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Archived: Crescent Community Care Services Limited - 31 Highland Road Southsea Good

Reports


Inspection carried out on 25 January 2017

During a routine inspection

This announced inspection took place on 25 and 30 January 2017. Crescent Community Care Services Limited is a long established care agency based in Southsea. They provide personal care to people in their own homes. They are contracted by Portsmouth City Council to provide care at home for people who are funded by the local authority and who live in the PO4 postal area. They also provide a service for people who fund themselves privately. At the time of our inspection people using the service had a range of health and social care needs. Some people were being supported to live with dementia whilst others were supported with specific health conditions including diabetes, sensory impairments, and mental health diagnoses. People using the service had a range of needs from social care visits to check on their wellbeing to full personal care with the assistance of two care staff. The agency also provided a live in care service.

There was a registered manager in post. A registered manager is a person who has registered with the Care Quality Commission to manage the service. Like registered providers, they are ‘registered persons’. Registered persons have legal responsibility for meeting the requirements in the Health and Social Care Act 2008 and associated Regulations about how the service is run.

The agency was last inspected in January 2014. There were no breaches of legal requirements then and we did not identify any breaches in legal requirements during this inspection.

Overall most people were satisfied with the agency. People told us they felt safely cared for. Staff were trained in how to recognise potential abuse and knew what procedures to follow to keep people safe. Action was taken where necessary to ensure people were provided with safe care and support.

There were sufficient numbers of staff deployed to meet people's needs and staff recruitment procedures were robust to help ensure only suitable staff were employed. New staff received a thorough induction and were supported by more experienced and senior staff to help them to understand their role.

People's health, medicines and nutritional needs were known and staff followed guidance in people's care plans to ensure they provided effective and consistent support. People were consulted about their care and support needs and were involved in the planning and review of their care. People's wishes and preferences were respected as much as possible and staff had a good understanding of the principles within the Mental Capacity Act 2005 which helped to protect people's rights.

Staff were kind and caring. They treated people with respect and understood the importance of maintaining confidentiality. Staff encouraged people to be as independent as possible.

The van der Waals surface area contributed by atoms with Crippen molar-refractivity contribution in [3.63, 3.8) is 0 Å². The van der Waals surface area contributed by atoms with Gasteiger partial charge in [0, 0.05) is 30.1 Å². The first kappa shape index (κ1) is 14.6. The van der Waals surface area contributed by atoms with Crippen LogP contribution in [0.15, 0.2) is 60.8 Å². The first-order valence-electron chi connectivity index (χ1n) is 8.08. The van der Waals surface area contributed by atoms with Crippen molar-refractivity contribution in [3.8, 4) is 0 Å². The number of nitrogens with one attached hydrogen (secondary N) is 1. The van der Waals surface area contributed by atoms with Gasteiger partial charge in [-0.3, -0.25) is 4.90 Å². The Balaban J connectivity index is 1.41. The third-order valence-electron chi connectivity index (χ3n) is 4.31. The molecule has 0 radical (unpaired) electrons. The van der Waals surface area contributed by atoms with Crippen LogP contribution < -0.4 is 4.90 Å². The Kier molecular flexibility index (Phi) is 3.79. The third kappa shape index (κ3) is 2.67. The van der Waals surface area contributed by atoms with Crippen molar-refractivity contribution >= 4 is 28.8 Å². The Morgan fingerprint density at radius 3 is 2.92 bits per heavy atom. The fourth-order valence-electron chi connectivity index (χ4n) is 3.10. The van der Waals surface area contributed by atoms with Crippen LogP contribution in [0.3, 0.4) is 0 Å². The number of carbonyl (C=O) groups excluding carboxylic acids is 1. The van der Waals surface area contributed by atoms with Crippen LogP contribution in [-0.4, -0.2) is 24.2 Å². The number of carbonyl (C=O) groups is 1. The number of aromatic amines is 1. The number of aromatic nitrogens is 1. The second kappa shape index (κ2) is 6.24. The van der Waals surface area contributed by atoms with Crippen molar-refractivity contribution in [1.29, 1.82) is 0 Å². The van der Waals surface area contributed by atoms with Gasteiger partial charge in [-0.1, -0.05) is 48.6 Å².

The agency listened to people's views. Any comments or complaints were taken seriously and were responded to quickly. Staff were clear about their role and responsibilities. Managers clearly took a pride in their job.

There were effective quality assurance processes in place to help to ensure the service was delivered to a consistently good standard. The management team had identified some areas they were acting on to improve the service further. They were adding more detail to care plans and risk assessments and were arranging for more regular face to face meetings with staff to ensure they kept up to date with training requirements and to enable them to have more regular supervision.

Inspection carried out on 6 January 2014

During a routine inspection

During our visit, we spoke with the registered manager, four members of staff, four people using the service, and one of their relatives. We also reviewed five care plans and five personnel files.

Before people received any care or treatment they were asked for their consent and the provider acted in accordance with their wishes.

Care and treatment was planned and delivered in a way that was intended to ensure people's safety and welfare. One person using the service said that the carers were "good at respecting people's dignity and privacy" when carrying out their care duties.

People�s health, safety and welfare was protected when more than one provider was involved in their care and treatment, or when they moved between different services. This was because the provider worked in co-operation with others.

People were cared for, or supported by, suitably qualified, skilled and experienced staff.

The provider had an effective system to regularly assess and monitor the quality of service that people receive.

Inspection carried out on 25 September 2012

During a routine inspection

During our inspection we spoke with five care workers, three people who use the service and three relatives of people who use the service. We also spoke with the registered manager and one of the directors.

People who use the service and their relatives spoke highly of the care they received and overall were satisfied with the service. They said things like, "Very very happy with them", "They go out of their way to help you as much as they can" and "They ask you if they are doing something different, what you can do yourself and what you want them to do for you". People told us the service was reliable and flexible and care workers respected their privacy and dignity and encouraged their independence.

Staff told us they liked their work and felt well supported by the management and office staff.

We found that the agency was compliant in all the outcomes we looked at and was running a safe, reliable service.